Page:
"The idea that you can just turn it on and people will naturally gravitate to it does not work," said Joe Galvin, a sales strategies and technologies analyst with Miller Heiman Inc., one of the authorities I turned to as part of the research for my forthcoming Social Collaboration For Dummies book. "Probably 95% of companies just turn it on and expect it to find its way," he said. Many of those he has spoken with eventually turned it off or de-emphasized it because "Chatter very quickly became clutter," he said.
The story of social collaboration for sales is not just about Chatter, although it's the most obvious example, joined at the hip with the Salesforce CRM cloud software. Many organizations report making their sales organizations more efficient using another product, such as Jive or NewsGator, particularly in business-to-business sales environments where it's important to support collaboration with other parts of the business, not just within the sales team. The logic of pairing social collaboration with sales was also part of Microsoft's motivation for acquiring Yammer, which now integrates with Dynamics CRM.
Yet the best success story I found for driving sales with social collaboration is a story about Chatter.
[ Vala Afshar on The Art Of Tweeting: Do's And Don'ts.]
OpenTable senior VP of sales Mike Dodson said his firm, a longtime Salesforce.com customer, was headed down the same dead-end path as those who have been unsuccessful with Chatter initially. Because he perceived the product as a "Facebook for the enterprise," Chatter was initially "probably more about fun and games, right down to the photos," he said. Employees were as likely to post photos of their dogs as they were to share anything work-related, he said.
It wasn't until after a briefing with the Chatter product team that Dodson recognized the tools had a potential to be more than that. If Chatter could help him cut down on email and tangled message threads, he was interested.
"Once I made the decision this was something we had to get serious about, I decided we've got to take all the fun and games out of it," Dodson said. He also told his field sales team he didn't want to see any more email from them -- their reports of their successes, frustrations, observations and questions needed to be reported in over Chatter where everyone could see them.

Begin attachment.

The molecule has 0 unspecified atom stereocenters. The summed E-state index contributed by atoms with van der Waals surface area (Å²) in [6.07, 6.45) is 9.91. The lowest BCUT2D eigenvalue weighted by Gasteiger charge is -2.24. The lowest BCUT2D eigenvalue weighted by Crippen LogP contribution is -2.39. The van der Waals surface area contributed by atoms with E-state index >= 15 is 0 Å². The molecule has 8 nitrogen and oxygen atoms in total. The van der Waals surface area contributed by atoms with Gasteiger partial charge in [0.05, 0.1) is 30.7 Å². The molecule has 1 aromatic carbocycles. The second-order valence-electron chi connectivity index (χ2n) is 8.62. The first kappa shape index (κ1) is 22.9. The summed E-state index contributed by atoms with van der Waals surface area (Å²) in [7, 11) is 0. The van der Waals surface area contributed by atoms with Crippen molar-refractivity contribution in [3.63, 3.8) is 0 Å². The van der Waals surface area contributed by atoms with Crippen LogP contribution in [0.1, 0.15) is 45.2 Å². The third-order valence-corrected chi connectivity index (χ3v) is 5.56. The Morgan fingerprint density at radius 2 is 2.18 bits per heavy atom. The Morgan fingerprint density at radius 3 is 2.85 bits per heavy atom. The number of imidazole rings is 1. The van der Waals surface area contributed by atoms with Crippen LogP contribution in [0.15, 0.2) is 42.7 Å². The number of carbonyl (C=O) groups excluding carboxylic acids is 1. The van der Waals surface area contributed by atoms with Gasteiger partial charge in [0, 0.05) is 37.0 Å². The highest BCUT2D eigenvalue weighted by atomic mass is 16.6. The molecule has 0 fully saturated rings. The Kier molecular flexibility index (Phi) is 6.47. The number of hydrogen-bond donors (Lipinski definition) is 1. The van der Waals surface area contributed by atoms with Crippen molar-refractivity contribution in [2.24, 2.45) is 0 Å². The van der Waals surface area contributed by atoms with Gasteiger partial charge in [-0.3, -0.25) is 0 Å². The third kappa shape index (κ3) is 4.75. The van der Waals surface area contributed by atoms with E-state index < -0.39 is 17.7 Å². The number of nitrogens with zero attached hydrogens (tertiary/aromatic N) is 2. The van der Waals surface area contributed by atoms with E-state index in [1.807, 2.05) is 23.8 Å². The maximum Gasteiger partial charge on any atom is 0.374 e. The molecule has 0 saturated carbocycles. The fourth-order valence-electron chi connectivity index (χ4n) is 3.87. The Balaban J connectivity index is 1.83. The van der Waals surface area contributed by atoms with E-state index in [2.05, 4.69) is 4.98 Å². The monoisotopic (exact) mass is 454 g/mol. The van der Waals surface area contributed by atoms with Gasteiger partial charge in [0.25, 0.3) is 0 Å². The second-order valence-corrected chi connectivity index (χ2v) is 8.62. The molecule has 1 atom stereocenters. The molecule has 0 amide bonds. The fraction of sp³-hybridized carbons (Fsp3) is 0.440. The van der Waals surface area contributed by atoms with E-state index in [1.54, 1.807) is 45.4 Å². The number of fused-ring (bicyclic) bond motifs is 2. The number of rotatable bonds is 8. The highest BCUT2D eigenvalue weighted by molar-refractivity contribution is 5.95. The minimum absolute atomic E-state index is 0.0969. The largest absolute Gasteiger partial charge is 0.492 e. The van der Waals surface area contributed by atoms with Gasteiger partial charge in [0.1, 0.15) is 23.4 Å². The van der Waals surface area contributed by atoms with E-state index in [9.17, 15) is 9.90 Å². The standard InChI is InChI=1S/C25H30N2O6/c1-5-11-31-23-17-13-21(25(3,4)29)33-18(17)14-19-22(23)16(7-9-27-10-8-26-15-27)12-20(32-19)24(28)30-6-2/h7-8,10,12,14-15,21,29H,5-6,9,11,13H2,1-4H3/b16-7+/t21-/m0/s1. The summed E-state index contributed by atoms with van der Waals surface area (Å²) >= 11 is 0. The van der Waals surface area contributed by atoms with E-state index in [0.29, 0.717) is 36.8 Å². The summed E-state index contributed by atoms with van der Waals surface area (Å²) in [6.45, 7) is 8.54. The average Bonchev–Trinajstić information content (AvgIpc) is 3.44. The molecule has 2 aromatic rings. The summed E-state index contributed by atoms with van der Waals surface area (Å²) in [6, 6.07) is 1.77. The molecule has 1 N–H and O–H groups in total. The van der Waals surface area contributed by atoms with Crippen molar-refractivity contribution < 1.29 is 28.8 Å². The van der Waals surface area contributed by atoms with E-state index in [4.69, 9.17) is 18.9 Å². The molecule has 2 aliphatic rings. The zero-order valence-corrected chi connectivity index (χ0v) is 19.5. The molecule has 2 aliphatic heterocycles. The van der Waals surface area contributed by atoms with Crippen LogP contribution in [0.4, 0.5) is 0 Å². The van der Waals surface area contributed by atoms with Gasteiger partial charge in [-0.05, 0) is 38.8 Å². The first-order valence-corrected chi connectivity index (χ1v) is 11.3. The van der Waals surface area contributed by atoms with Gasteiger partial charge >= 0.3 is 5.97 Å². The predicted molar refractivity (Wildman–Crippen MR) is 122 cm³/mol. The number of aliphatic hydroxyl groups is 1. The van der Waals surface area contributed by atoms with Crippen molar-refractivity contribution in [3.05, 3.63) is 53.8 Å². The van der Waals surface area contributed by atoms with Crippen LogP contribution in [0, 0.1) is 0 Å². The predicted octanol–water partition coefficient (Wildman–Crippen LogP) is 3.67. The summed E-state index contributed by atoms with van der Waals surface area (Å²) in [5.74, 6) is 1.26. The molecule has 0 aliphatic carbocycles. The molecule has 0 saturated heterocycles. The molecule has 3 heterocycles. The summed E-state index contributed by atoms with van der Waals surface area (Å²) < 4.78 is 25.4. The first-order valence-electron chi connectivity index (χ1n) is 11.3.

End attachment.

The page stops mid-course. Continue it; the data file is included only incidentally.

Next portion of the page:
With email, people would tend to write to a small circle of people they knew, which often wouldn't include everyone who needed to know that information or who might have an answer to a question.
Dodson particularly wanted to improve communication and collaboration among the members of his field sales team, most of whom work from home offices around the world, and between them and headquarters. These are the people who sell OpenTable's online reservation service to restaurants.
Collaborating on a proposal in Chatter.
I happened to speak with Dodson on the day after the discount deals website Groupon announced its own Groupon Reserve service, based on an acquisition it had made the year before of a restaurant reservation startup called Savored. That is exactly the sort of the news that prompts a lot of questions from the field, meaning that OpenTable's marketing department needed to arm field sales reps with at least a few bullet points on competitive positioning. That information could have been distributed over email, giving the sales force the marketing department's perspective. By doing it over Chatter instead, they also got the advantage of seeing each others' thoughts about this development, including intelligence about what the representatives had been hearing back from restaurants who had been contacted by this new competitor.
"Rather than being in a panic mode for 24 hours as we tried to disseminate the information, everyone could see 'my peers see this as a non-issue for the following reasons' -- that's how we get information out to the field very fast," Dodson said.